- 24. More Events: Attractiveness vs Satisfaction Attractiveness User is sufficiently interested to click the document Satisfaction Document meets user’s information need
- 25. Probabilities with Satisfaction ● P(E= 1) = P(Impression) = ε ○ What is the probability a user saw this doc? ● P(A = 1) = P(Attracted) = α ○ What is the probability a user is interested in this document ● P(Click = 1) = αε ● P(S = 1) = P(Satisfaction) = σ
- 26. Dependency Graph with Observed Conversions Impression Attracted Click Satisfied
- 27. Conversion Rate Conversion Rate is the ratio of users who complete a specific task to the number of total users who view a page, email, or advertisement (2019) Conversion Rate. https://www.optimizely.com/optimization-glossary/conversion-rate/
- 28. Dynamic Baysian Network Model (DBN) Impr Att Click Impr Att Click Sat S
- 29. ● Cr = 1 ⇔ Er = 1 And Ar = 1 ● P(Ar = 1) =αrq ● P(E1 = 1) = 1 ● P(Er = 1 | E r-1 = 0) = 0 ● P(Sr = 1 | Cr = 1) = σrq ● P(Er = 1 | Sr-1 = 1) = 0 ● P(Er = 1 | Er-1 =1, Sr-1 = 0) = γ DBN Equations r = rank u = user q = query
- 30. DBN Click Probabilities P(Cqr = 1) = αqεr And εr+1 = εrγ(αrq((1-σrq) + (1-αrq)) ● So 4 parameters, α,ε, σ, γ are parameters to the model ● α,ε can be observed (or approximated with observations) ● γ must be estimated
- 31. Solving for DBN Satisfaction
- 32. http://www.howtodrawanimals.net/ how-to-draw-a-horse
- 33. Solving For Parameters ● MLE: Maximum Likelihood Estimator ○ Simple models, parameters are something we can solve for ● EM Estimation ○ DBN, not so much. ○ Probability of Satisfaction depends on precursors ○ Iterative, model-fitting approach
- 34. EM Intuition ● Try to guess the parameters ● Try to measure the likelihood that the samples you have came from a distribution with those parameters ● Rinse, Lather, Repeat https://www.python-course.eu/expectation_maximization_and_gaussian_mixture_models.php
- 35. Evaluating Models https://brothersenroute.com/2015/04/23/cadence-thoughts-and-spherical-horses-1-of-3/
- 36. Evaluating Models ● How well did the model fit the observed queries? ○ Mean Squared Error ○ Log-Likelihood ● How well does the model fit repeated sample sets? ○ Test-Retest http://www.socialresearchmethods.net/kb/reltypes.php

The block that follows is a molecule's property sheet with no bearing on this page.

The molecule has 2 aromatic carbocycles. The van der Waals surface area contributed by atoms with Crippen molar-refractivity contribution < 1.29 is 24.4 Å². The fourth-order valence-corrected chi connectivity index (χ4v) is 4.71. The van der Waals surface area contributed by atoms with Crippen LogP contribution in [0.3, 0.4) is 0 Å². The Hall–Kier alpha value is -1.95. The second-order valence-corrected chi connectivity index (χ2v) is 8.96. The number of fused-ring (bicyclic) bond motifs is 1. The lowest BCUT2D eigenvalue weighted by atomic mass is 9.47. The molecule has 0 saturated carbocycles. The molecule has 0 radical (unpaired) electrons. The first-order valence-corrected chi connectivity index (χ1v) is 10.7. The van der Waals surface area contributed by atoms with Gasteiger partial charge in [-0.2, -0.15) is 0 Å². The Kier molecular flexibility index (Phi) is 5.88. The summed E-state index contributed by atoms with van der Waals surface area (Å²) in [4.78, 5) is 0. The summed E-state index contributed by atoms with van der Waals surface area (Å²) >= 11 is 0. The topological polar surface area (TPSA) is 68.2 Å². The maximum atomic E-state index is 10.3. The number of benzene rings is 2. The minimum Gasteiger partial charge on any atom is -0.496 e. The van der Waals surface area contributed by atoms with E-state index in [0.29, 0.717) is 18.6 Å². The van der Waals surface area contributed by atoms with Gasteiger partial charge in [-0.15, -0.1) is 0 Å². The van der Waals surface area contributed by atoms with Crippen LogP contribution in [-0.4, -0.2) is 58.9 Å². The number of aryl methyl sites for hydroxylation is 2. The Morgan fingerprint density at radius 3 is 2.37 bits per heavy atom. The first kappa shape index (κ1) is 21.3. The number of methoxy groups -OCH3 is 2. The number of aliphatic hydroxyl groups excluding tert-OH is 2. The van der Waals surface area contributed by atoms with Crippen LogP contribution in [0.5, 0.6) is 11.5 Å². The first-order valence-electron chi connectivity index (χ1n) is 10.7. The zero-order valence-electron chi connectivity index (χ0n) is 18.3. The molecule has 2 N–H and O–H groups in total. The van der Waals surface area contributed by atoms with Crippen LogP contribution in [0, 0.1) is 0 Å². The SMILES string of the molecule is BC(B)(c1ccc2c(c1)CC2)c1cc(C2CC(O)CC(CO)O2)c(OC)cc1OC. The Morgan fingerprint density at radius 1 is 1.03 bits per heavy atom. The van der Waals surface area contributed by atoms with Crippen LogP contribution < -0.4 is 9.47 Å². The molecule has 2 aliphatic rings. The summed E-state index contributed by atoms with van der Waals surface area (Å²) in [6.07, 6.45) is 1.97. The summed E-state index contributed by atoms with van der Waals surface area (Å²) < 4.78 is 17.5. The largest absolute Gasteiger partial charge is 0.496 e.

- 37. Outline ● Measuring Relevance ● What is an Event Model? ● How do we build one? ● How do we use one?
- 38. 1. Generate Document Probabilities Example, as CSV query, id, P(Attracted), P(Satisfied) "red rose",1234,0.9, .75 "red rose",1424,0.1, .0001 "Fertilizer",1234,0.1, .0001 "Fertilizer",521,0.9, .8 "Fertilizer",5215,0.65, .65 "Daisy",521,0.4, .2 "Daisy",215,0.4, .1
- 39. Relevance Metrics Revisited ● MAP@n: Mean Average Precision ○ Usually used with binary (0/1) gradations of relevance ○ 0,1, 1,0, 0, 1 = 3/6 = .6 ● MAP@n with Probabilities: ○ .9,.9,.4,.1,.9 = 0.64
- 40. 2. Regenerating Models ● Individual documents don’t have a fixed relevance ○ Freshness ○ Seasonality ● This approach solves for model parameters ○ P(click @ r) ● Have model parameters have changed over time? ○ Test/Retest correlation ○ Hypothesis testing ● Can we set an alert on that? ○ TBD By HTO - Self-photographed, Public Domai https://commons.wikimedia.org/w/index.p urid=6909643
- 41. 3. Which documents are performing well? When is observed rate of event > calculated P(Event)? ● This is something we can do a hypothesis test on ● This is something we can predict required sample size
- 42. Summary ● Categorical Judgements are good for human raters ● Probabilistic measurements are better for computer raters ● These probabilities are consistent with standard relevance measures ● These probabilities are also consistent with standard e-commerce measures ● If we have click logs, we can solve for simple models directly ● There are tools to estimate parameters in more complex models
- 43. Bibliography ● Chucklin, Markov, de Rijke (2015) Click Models For Web Search ○ Tooling: https://github.com/varepsilon/clickmodels ● Katsov (2018) An Introduction To Algorithmic Marketing ● Krzanowski (1998) An Introduction To Statistical Modelling ● Schuth (2016) Search Engines That Learn From Their Users. EM References: ● https://www.python-course.eu/expectation_maximization_and_gaussian_mixture_models.php ● https://ibug.doc.ic.ac.uk/media/uploads/documents/expectation_maximization-1.pdf

- Put a picture and quick definitions here. Stick to the ad-world definitions.
- Put a picture and quick definitions here. Stick to the ad-world definitions.
- Put a picture and quick definitions here. Stick to the ad-world definitions.